This article isn%26rsquo;t about those fake accents. It%26rsquo;s about shitty ones. We%26rsquo;re talking accents that slip a little too frequently, or are delivered a little too half-assedly, or that are so ridiculous or nebulous that trying to figure them out actually detracts from the experience of playing the game. These aren%26rsquo;t %26ldquo;bad accents%26rdquo; %26ndash; these are awful accents, and their existence should stand as a stark warning to casting directors and voice talent of what not to do. What follows are the most notable %26ndash; which is to say excruciating %26ndash; examples we could dig up.
From: Call of Duty: Black Ops
Attempted accent: American
Actual accent: Strangled Australian
Australian actors typically do pretty well at imitating American accents (Hugh Jackman and Nicole Kidman being a couple of noteworthy examples), but Sam Worthington%26rsquo;s record is a little spotty. He does OK most of the time, but go back and listen to his performance in Avatar again, and you%26rsquo;ll notice little bits of his actual accent poking through his incredulous Marine%26rsquo;s patter.
And that%26rsquo;s fine for a sci-fi movie set 140-odd years in the future. After all, who knows what our accents will sound like by then? It%26rsquo;s when you hear those same slip-ups in a gritty military shooter set during the 1960s that things get weird. As Alaskan special-forces operative Alex Mason, Worthington%26rsquo;s voice is with us for most of the game, providing both narration and in-game dialogue. Most of the time there%26rsquo;s nothing strange about it, but every once in a while Mason develops an oddly foreign twang that, after a while, had us convinced the game%26rsquo;s Big Twist would be that he was a Russian spy the entire time.
Above: The actual Russian spy was voiced by Belarus-born American Gene Farber, and sounded like an American with occasional Russian inflection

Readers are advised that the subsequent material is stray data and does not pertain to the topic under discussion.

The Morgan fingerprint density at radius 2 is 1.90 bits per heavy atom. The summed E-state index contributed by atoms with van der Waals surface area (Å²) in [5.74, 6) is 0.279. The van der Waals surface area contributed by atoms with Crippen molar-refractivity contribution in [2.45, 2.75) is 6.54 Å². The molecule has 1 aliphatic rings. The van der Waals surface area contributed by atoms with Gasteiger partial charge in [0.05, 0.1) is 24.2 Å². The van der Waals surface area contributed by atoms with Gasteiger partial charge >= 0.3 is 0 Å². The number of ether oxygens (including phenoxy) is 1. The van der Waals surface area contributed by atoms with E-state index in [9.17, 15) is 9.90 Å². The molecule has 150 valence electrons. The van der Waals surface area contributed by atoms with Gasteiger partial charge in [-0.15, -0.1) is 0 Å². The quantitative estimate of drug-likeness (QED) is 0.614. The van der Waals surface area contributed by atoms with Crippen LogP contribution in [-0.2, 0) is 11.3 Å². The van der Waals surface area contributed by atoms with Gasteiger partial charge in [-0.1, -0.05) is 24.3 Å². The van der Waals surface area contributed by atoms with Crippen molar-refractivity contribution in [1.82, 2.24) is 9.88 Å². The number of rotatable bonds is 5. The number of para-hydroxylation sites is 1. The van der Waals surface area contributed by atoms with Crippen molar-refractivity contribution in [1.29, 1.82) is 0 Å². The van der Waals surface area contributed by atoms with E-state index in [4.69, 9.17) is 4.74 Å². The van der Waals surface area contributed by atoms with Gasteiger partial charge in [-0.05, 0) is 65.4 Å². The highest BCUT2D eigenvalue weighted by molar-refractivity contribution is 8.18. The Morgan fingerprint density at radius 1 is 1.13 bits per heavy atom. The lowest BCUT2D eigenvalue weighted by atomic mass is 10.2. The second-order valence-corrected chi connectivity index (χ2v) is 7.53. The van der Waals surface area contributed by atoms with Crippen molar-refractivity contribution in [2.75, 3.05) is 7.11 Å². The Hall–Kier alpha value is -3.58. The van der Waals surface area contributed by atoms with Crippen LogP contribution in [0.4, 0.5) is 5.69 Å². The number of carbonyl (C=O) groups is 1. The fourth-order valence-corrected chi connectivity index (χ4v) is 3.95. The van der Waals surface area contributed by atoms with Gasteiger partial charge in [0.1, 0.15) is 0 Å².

Not so! It was just that Worthington%26rsquo;s accent (apparently strained by the prolonged fakery) kept slipping into a tangled mess somewhere between Australian and American. That was, of course, when he wasn%26rsquo;t just speaking with undisguised Australian diction, which happened a few times.
Worthington%26rsquo;s numerous slip-ups and weird pronunciations had the long-term effect of making CoD:BlOps%26rsquo; campaign into a bizarre mindfuck %26ndash; just probably not in the way its creators intended.
From: Midnight Club II
Attempted accent: Chola
Actual accent: A Minnesotan trying too hard to fit in around downtown L.A.
The voice of Maria %26ndash; one of the first racers you throw down against in the free-range street-racer Midnight Club II %26ndash; is apparently the only role ever performed by actress Melissa Delaney DeValle, so we can%26rsquo;t say with 100 percent certainty that her accent is fake. At the same time, we refuse to believe that an accent this silly is anything but.
Maria starts out as a passable rendition of a tough, urban Latina%26hellip; until it%26rsquo;s actually time to race. Then her stiff Chicana accent suddenly skyrockets to cartoon-stereotype levels before suddenly veering into a heavy Minnesotan inflection when she yells at you to look out for %26ldquo;the cawp-chawpper!%26rdquo; It%26rsquo;s weird and grating, possibly even to the point of being offensive, but it%26rsquo;s too broad to not be (unintentionally) funny. Funny enough to make Maria stick out as one of the more memorable (if not exactly likable) characters in MCII, anyway.